March 19, 1992
Appeal from the Supreme Court, New York County (David B. Saxe, J.).
Plaintiff-landlord is suing for back rent and attorneys' fees. Commercial space in Manhattan was leased by plaintiff to defendant 35th Street New York Yarn Center, Inc. ("35th Street"). Defendant New York Yarn Center, Inc. ("Yarn Center") signed the lease as a guarantor. Defendant Melinda Marinoff is the president and sole shareholder of both 35th Street and the Yarn Center.
Marinoff moved to dismiss the complaint for failure to state a cause of action against her individually. Therein Marinoff denied being either a signatory or a guarantor of the lease (which plaintiff never alleged) and challenged the allegations of fraud set forth in the third cause of action as being insufficiently pleaded.
The third cause of action states in pertinent part:
"22. Upon information and belief, [defendants] 35th Street and [Yarn] Center have no existence of their own, but, rather are mere instrumentalities, agents and alter egos of [defendant] Marinoff.
"23. Upon information and belief, Marinoff has employed the corporate forms of [Yarn] Center and 35th Street to work a fraud upon [plaintiff] Associates which will result in the unjust enrichment of all defendants at Associates' expense unless such forms are disregarded.
"24. Upon information and belief, if the corporate forms of 35th Street and [Yarn] Center are not disregarded, an unjust and inequitable loss would result to Associates.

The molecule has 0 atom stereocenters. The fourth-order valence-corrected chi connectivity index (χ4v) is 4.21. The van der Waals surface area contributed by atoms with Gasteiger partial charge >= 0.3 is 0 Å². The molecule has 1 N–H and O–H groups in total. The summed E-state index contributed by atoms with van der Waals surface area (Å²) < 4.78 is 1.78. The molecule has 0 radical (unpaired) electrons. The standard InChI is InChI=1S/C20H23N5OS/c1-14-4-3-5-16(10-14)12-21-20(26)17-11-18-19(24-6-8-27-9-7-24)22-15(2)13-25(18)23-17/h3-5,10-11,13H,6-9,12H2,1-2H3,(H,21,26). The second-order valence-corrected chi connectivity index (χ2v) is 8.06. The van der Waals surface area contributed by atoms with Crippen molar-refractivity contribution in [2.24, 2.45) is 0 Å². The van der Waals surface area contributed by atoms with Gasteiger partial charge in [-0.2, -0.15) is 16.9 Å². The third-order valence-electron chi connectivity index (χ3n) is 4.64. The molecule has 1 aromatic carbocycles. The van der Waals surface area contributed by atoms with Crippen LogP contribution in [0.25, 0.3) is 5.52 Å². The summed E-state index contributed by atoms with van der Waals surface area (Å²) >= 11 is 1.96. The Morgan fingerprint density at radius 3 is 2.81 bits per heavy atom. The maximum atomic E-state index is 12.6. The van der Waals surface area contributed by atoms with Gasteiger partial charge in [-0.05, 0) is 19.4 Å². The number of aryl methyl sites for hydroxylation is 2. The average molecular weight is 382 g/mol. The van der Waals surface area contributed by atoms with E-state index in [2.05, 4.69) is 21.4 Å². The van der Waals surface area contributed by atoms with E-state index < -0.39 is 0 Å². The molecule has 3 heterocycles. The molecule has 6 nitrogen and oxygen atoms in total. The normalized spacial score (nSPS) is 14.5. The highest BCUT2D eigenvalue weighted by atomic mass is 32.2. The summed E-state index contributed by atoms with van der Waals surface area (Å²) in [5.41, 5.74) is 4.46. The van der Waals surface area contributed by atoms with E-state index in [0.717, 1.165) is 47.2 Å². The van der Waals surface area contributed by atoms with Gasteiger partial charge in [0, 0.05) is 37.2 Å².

"25. By reason of the foregoing, Marinoff is liable to Associates".
Plaintiff opposed the motion by contending, inter alia, that the basis of the third cause of action was "not fraud, but contract, coupled with the request that [the IAS] court pierce the corporate veil and hold Marinoff individually accountable for the debts of her corporations."
The IAS court held that the third cause of action sounded exclusively in fraud and was insufficiently pleaded because the necessary elements of fraud were not alleged. Consequently, the motion to dismiss the complaint against Marinoff was granted. This appeal followed.
Viewing the complaint liberally and in the light most favorable to the plaintiff (Cohn v Lionel Corp., 21 N.Y.2d 559, 560; Walkovszky v Carlton, 18 N.Y.2d 414, 419), we find that the third cause of action is not exclusively for fraud and that a cause of action is stated. Clearly, within the four corners of this complaint a cognizable action for piercing the corporate veil and assigning personal liability to Marinoff has been stated (see, Guggenheimer v Ginzburg, 43 N.Y.2d 268, 275). Plaintiff has unequivocally asserted that 35th Street and the Yarn Center were "mere instrumentalities, agents and alter egos of Marinoff" and that if these corporate forms are "not disregarded, an unjust and inequitable loss would result to [plaintiff]." The fraud alleged in the complaint pertains to Marinoff's purported effort to use these corporations in her personal capacity for purely personal rather than corporate ends and, thereby, escape liability for the rent due plaintiff. (See, Walkovszky v Carlton, supra, at 418.)
Accordingly, the third cause of action is reinstated.
Concur — Murphy, P.J., Ellerin, Wallach and Smith, JJ.